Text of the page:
There is nothing quite like a batch of fairy cakes to bring back those happy childhood memories, whether you remember them as an after school treat, a comforting staple at your school bake sale or as your initiation into the world of baking. Fairy cakes are so simple to make, whilst being incredibly delicious and comforting to eat.
Despite being a classic English bake, I have to say that unfortunately egg free fairy cakes are not sold in the supermarkets. But fear not! For I have the perfect recipe for you. I have adapted the recipe for my popular eggless victoria sponge cake for these eggless fairy cakes, so if you love that one you will love this too!
These eggless fairy cakes are:
- Soft and fluffy
- Homemade, with ingredients you can already find in your cupboards
- So quick to make with no advanced planning required
- Topped with an easy to make glace icing, and colourful sweets to please little ones
Overview of ingredients
- Self-raising flour – helps to lift the fairy cakes for a fluffy texture
- Baking powder – again, helps to lift the fairy cakes for a lighter sponge
- Caster sugar – sweetens the cakes
- Whole milk – replaces the moisture that egg would usually provide
- Apple cider vinegar – creates carbon dioxide as it reacts with baking powder in the absence of egg, which again helps the cakes to rise
- Vanilla extract – adds a lovely vanilla flavour
- Sunflower oil – provides moisture to the cake and a soft crumb
- Icing sugar – essential to creating the glace icing that is synonymous with fairy cakes
Best fairy cake cases
Fairy cakes are smaller than cupcakes, and so the liners should also be smaller, as should the cake tray. Small fairy cake cases can be quite hard to find, so I would recommend finding the smallest cupcake cases you can.
Traditionally, simple white fairy cake cases like these would be used. However with these type of cases, you can usually feel the oil on the case after your cakes have baked. To stop this, add a tablespoon of rice to the bottom of each cup in the cake pan, place the case on top and fill with batter as usual. This will absorb any grease.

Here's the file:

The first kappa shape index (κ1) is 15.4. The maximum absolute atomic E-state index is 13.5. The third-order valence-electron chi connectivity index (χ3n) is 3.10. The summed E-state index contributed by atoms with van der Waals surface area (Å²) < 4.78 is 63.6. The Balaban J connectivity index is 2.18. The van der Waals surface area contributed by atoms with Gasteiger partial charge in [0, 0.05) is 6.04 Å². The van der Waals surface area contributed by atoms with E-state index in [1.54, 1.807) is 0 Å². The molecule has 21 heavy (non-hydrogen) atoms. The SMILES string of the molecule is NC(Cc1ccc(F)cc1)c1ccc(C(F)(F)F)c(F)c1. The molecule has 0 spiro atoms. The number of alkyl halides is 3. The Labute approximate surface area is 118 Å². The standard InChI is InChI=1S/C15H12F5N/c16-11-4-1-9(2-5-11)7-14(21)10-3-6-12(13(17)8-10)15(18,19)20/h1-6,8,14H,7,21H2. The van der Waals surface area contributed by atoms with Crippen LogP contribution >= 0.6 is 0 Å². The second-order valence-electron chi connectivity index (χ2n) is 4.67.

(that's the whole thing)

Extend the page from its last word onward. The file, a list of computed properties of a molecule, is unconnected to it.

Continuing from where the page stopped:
Alternatively, I use these pastel cupcake cases, which are pretty small, at 5cm in diameter and 3cm in height. They are great because they are foil lined. This stops you from feeling the grease at the bottom of the fairy cakes after they have baked.
When I first started baking fairy cakes, the tops would always peak into little mountains, and it took me some trial and error to correct this!
Obviously it doesn’t matter how your cakes look, as long as they taste divine, which these definitely do! But if you are baking these eggless fairy cakes for a party or a bake sale, I think a flat top is so much nicer for a neat and professional look.
If your fairy cakes peak, it is because your oven is too hot.
This causes the sides of the cake to bake quickly, and forces the centre of the cakes upwards into peaks.
So its important to bake these fairy cakes at a very low temperature!
If you have a conventional oven, bake these fairy cakes at 150°c for 25 minutes.
If you have a fan oven, or just a hot oven generally, bake these fairy cakes on 130°c for 25 minutes.
Only fill your cases 2/3 full. This is to avoid any muffin tops. Fairy cakes just want to reach the rim of the cases once they are baked.
Can you make these eggless fairy cakes vegan?
Yes absolutely. By swapping the milk for a plant based alternative, these cakes will be suitable for anyone following a vegan diet. I think oat milk works particularly well in baking.
More eggless baking recipes to love
Try these classic bakes that would traditionally contain egg, but I have successfully adapted for an egg free diet!
Frequently asked questions
Fairy cakes are a smaller version of cupcakes, small enough to be served to fairies in fact, hence the name! Fairy cakes have a drizzle of glace icing on top. This is contrast to traditional American cupcakes, which have lashings of frosting. Fairy cakes are a British classic, whilst cupcakes are an American variation. Whilst cupcakes come in different flavours, fairy cakes are almost always vanilla flavoured.
It is important to use self raising flour to keep the fairy cakes light and airy. You can make your own self raising flour by using 150g plain flour, and an additional 2 teaspoons of baking powder in the batter.
Self raising flour and baking powder give cakes their lift. Use the proportions of self raising flour and baking powder as described in this recipe, and your fairy cakes will be sure to rise.